This weekend hasn’t been quite as productive as I would have liked – I received a whole box full of new bits of horn, antler and bone last Tuesday and still haven’t really had a good chance to get into the workshop and make something of them.
However, I have still managed some bits and pieces, even though most of Sunday was taken up with constructing new bookshelves for the ever expanding Early Medieval library.
These are wooden weights, turned from apple wood, for making a 4 play braid, similar to those found at Caistor-by-Norwich in the Saxon cemetery. It is possible to make this braid by hand, but looks better and can get the public involved if you set it up from a horizontal bar and use wooden weights passed back and forth between two people.
While wooden or metal needles can be used for wool work, there is something quite satisfying about seeing someone use a bone needle – an my wife swears that her favourite bone needle is the perfect one for naalbinding.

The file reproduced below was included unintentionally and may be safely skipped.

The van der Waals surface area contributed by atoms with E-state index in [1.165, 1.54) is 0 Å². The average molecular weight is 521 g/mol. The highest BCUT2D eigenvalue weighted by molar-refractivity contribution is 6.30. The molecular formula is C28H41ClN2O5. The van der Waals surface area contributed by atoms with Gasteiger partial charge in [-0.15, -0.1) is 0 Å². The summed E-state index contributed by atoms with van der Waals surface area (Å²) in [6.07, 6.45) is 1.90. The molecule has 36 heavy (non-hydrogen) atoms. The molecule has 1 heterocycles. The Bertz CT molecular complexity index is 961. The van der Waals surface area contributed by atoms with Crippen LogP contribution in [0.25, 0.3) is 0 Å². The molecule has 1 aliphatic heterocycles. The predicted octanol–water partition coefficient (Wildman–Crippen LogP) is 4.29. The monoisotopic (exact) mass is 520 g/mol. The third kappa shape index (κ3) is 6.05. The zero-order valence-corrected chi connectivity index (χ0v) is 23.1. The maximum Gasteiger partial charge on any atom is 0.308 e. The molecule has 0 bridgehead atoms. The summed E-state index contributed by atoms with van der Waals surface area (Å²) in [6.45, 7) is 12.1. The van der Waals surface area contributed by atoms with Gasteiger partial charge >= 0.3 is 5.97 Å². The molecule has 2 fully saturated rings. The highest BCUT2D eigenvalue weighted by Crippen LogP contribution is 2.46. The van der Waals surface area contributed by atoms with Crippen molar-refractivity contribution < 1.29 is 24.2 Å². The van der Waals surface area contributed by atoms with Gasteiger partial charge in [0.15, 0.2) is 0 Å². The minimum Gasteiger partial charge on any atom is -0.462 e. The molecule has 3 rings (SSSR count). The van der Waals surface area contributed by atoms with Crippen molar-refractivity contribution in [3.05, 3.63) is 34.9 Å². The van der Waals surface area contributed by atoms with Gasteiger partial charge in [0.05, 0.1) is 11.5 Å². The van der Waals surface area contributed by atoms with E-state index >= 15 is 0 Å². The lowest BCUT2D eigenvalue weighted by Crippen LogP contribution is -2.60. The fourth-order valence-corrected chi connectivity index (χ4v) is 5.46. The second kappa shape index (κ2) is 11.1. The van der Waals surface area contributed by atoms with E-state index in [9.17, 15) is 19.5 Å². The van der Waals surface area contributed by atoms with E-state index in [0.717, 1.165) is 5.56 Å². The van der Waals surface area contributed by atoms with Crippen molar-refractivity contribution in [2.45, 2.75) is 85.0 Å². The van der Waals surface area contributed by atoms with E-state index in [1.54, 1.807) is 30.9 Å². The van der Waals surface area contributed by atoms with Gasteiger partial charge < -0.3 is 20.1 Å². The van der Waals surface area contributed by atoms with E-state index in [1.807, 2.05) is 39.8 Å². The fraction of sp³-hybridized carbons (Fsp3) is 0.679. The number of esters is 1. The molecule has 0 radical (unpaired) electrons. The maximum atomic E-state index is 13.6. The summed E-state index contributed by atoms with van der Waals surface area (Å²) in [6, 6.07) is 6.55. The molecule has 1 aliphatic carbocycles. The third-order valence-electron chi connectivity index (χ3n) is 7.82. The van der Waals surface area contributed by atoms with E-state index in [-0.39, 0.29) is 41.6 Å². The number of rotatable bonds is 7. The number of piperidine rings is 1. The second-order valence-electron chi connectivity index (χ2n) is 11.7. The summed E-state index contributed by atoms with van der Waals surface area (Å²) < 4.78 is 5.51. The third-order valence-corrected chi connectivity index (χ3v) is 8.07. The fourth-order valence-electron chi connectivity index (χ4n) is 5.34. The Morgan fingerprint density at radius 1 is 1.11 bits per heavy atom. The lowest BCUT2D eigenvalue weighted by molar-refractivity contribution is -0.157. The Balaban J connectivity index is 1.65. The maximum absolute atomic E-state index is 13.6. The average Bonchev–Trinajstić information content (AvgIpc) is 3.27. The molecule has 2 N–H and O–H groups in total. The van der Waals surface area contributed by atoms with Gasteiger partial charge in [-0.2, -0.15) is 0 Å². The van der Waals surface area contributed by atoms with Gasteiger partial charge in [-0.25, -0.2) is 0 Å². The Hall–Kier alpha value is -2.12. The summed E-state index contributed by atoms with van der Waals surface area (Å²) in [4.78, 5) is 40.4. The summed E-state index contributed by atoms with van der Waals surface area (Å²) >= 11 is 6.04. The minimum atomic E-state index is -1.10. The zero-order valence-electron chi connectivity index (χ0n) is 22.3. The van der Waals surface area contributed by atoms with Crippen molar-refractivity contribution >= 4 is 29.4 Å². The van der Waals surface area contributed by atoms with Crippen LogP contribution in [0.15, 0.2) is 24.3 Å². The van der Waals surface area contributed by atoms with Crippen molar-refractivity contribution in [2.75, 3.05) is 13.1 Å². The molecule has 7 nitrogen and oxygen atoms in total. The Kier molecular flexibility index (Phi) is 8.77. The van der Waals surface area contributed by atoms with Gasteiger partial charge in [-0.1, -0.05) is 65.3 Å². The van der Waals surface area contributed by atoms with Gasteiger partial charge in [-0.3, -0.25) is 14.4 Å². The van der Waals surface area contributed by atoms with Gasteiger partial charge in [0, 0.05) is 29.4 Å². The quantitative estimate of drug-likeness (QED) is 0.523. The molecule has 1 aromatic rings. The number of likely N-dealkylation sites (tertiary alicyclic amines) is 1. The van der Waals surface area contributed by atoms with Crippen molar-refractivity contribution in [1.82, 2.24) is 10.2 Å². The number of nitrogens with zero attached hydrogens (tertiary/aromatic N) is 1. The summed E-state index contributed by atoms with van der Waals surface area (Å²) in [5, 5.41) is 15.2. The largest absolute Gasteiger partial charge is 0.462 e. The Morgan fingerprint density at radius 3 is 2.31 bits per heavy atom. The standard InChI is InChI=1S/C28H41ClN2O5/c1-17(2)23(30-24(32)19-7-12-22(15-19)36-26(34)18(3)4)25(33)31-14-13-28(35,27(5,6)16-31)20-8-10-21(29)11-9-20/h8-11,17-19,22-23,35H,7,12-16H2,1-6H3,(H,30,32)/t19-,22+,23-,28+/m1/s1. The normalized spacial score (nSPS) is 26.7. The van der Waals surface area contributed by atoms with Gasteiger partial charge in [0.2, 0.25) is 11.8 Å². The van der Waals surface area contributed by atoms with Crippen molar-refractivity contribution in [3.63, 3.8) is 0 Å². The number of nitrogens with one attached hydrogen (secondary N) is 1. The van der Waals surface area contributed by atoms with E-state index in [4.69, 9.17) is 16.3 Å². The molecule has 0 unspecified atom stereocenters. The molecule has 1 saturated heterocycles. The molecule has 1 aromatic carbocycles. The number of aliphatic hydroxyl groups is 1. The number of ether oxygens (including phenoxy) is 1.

So, in an effort to try and get more people to use bone needles, I produced a few short, flat needles perfect for wool working.
Previous Work: Needle Case and Box
Around about the time I started this blog, I also made a nice little wooden box, held together with decorative copper nails and a bone needle case based on my interpretation of a find from Birka. Finally I have edited photos, so here they are.
The box is just a small, quite plain pine box for storing some valuables inside another chest. There is no lock as the main chest will be locked and thus this one does not need to be.
Unfortunately the picture isn’t perfect, but I had limited time to photograph the case before I had to pack it up for the post. The original find was simply a hollow bone with a bronze ring. Having made a few of these over the years, my simplest interpretation is that there was a wooden plug in the base and a leather bung secured to the ring in the top. This is supported by a few finds where the base is closed with an iron plug.